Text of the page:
SoFi, an online student lender, has filed for a national bank charter with the Office of the Comptroller of the Currency, taking a step towards becoming a bank, Business Insider reported on Thursday.
If approved, this will enable the fintech company to directly offer loans to its customers without the involvement of any partner banks.
“We firmly believe that by pursuing a national bank charter, we will be able to help even more people get their money right with enhanced value and more products and services,” Anthony Noto, chief executive at SoFi, said.
This the second attempt of the fintech to gain a banking license as it also applied for the same in 2017, but later withdrew following the departure of its senior executives including its former CEO Mike Cagney for allegations of sexual harassment.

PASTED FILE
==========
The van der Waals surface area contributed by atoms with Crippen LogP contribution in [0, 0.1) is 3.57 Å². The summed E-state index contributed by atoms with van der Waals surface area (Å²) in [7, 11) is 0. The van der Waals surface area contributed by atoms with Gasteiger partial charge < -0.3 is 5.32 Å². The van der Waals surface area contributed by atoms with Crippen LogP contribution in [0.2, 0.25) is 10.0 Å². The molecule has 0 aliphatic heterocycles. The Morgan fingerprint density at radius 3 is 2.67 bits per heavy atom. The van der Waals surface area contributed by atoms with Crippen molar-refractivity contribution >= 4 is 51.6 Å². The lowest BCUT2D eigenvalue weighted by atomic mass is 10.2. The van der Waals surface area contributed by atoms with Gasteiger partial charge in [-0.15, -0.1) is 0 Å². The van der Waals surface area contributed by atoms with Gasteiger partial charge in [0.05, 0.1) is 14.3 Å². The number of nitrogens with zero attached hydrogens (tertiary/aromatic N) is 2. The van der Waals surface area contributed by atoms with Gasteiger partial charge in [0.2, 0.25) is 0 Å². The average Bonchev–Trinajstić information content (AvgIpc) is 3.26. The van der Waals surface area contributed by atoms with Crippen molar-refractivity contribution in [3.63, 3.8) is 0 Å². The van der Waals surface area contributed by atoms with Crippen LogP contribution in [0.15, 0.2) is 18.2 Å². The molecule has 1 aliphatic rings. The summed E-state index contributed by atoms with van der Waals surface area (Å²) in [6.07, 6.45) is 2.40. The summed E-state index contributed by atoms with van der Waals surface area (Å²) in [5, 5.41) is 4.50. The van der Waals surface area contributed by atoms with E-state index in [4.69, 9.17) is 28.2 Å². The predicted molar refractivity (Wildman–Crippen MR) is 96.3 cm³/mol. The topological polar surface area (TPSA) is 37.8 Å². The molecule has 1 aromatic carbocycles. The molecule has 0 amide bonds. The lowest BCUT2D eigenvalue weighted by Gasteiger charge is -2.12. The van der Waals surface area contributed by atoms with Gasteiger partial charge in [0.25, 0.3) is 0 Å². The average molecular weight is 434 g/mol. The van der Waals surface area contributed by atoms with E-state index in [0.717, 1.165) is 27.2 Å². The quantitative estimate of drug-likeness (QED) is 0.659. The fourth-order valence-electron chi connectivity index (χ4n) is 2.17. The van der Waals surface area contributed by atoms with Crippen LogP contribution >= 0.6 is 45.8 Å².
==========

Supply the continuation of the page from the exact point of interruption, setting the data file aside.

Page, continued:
The recent application to form “SoFi Bank, National Association” is being reviewed by the OCC, the Federal Reserve, and the Federal Deposit Insurance Corporation (FDIC).
Fintechs are taking a direct shot at banking
SoFi is one of the most well-funded Silicon Valley fintech to date, raising $2.3 billion since its inception. The company made its name by offering cheap refinancing options to college students during the Great Recession of 2008 and 2009 when the big banks were cautious in any risky financial step.
Apart from its core offerings, SoFi was also jumped into other areas of business including crypto trading. The company also bought Galileo, a digital payments company, earlier this year, for a $1.2 billion cash-and-stock deal.
The startup also expanded into Asia after the acquisition of the parent firm of Hong Kong-based online brokerage 8 Securities.
Meanwhile, SoFi is not the only US fintech to attempt for a banking license. LendingClub, anther online lending platform, gained the same license with a $185 million acquisition deal of Radius Bancorp. Twitter CEO’s fintech startup Square also received approval from FDIC for launching a bank charter.